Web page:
Mick Hucknall's secret? Keeping his mouth shut
It's been 33 years since Simply Red's debut album Picture Book introduced the world to singer Mick Hucknall's northern brand of blue-eyed soul.
They say the last thing to depart a champion boxer is his knockout punch and if a similar comparison can be made with singers, then it's the voice. Too many tours, too much hard-living and not enough rest can ravage what was once a thing of beauty.
Now, aged 58, Hucknall - who has just released a live performance CD and DVD, backed up by a full orchestra - has cottoned on to the best way of preserving what has been his livelihood for four decades.
He tries his best not to speak during the day.
Selflessly breaking his own rule, he talks to BBC News. "As I've gotten older I've got more bass in my voice but also because I don't talk very much during the day I've managed to keep my voice in good condition.
"I'm still lucky enough to be able to hit the high notes... I don't quite know how I've been so fortunate - I don't do anything to take care of my voice except not talk very much. I try to keep my voice conditioned by just not using it very much and it's paid off."
Symphonica in Rosso was recorded over three nights at the Ziggo Dome in Amsterdam in 2017.
Hucknall and his band are accompanied by a 40-piece orchestra as they run through hits from across their eleven albums and some jazz standards made famous by Frank Sinatra and Nat King Cole.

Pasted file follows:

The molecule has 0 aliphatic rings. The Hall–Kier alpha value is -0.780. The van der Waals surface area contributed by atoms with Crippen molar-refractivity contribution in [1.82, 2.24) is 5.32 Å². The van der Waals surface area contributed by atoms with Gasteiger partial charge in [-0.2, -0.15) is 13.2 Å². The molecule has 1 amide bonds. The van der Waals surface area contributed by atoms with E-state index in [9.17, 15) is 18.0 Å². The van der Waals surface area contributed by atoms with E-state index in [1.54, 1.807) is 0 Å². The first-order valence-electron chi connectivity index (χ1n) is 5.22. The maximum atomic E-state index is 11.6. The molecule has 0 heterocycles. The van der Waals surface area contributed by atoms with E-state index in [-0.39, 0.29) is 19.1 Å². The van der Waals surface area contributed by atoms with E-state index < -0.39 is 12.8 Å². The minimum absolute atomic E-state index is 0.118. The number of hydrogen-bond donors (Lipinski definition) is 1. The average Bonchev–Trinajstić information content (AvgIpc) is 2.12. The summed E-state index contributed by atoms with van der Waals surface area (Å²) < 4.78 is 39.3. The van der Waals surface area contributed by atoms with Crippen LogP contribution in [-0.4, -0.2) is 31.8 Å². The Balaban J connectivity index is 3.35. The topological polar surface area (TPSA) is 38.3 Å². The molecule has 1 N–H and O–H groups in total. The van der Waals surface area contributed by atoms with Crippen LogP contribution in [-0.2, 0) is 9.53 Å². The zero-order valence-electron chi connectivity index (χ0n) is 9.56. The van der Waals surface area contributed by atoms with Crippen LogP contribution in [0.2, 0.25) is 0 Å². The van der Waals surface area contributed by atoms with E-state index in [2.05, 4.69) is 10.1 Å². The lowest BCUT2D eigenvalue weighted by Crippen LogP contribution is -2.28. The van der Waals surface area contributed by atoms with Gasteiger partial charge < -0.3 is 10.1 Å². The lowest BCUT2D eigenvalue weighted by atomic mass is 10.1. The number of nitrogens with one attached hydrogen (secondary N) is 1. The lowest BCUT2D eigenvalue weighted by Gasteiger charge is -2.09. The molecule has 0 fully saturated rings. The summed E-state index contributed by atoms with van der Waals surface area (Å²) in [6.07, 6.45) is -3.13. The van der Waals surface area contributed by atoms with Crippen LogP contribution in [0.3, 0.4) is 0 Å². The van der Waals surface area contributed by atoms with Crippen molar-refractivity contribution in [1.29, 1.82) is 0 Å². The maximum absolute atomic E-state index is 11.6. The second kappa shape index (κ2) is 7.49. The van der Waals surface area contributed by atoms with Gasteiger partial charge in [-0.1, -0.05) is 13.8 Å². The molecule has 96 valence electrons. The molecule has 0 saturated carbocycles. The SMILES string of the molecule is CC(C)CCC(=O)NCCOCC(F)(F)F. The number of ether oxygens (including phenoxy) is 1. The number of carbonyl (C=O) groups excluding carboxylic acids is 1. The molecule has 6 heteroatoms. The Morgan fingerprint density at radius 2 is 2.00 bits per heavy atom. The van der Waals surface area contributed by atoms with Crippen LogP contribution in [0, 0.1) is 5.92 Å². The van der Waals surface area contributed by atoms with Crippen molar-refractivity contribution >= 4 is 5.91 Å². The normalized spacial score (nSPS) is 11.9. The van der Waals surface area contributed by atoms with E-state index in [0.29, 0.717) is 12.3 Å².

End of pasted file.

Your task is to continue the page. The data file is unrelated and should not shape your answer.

"The initial offer came out of the blue and I replied 'yes' immediately because the last time I performed with an orchestra that size was in Greenwich on Millennium night for the BBC," says Hucknall.
"They asked me to perform what I thought was my song of the century and I chose Frank Sinatra's My Way and I performed it with the London Symphony Orchestra.
"I just chose the first song that came into my head."
He admits it's an intimidating challenge for a singer to try to match the sheer volume of a live orchestra, given he generally doesn't like to rehearse.
"It was very, very different when you perform with an orchestra - when you watch a conductor working, they are moving to a swing they are not responding directly to the beat.
"I don't usually rehearse, which scares my bandmates sometimes but in this case, I thought I'll turn up and sing a bit and keep everybody happy and I was really glad that I did because it was entirely different.
"For the first couple of hours I found it very difficult."
It was back in 2009, two years after Simply Red's number four album Stay, that Hucknall announced he was bringing Simply Red to an end, 25 years after they formed in Manchester.
"I've kind of decided that the 25 years is going to be enough, so I intend that the 2009 will be the last Simply Red tour," he is reported to have said at the time.
Six years later, the band reunited for a 30th anniversary tour, out of which bloomed a new top five album Big Love and another anniversary tour the following year, this time for 25 years of their chart topping Stars - the 11th best selling album of all-time in the UK.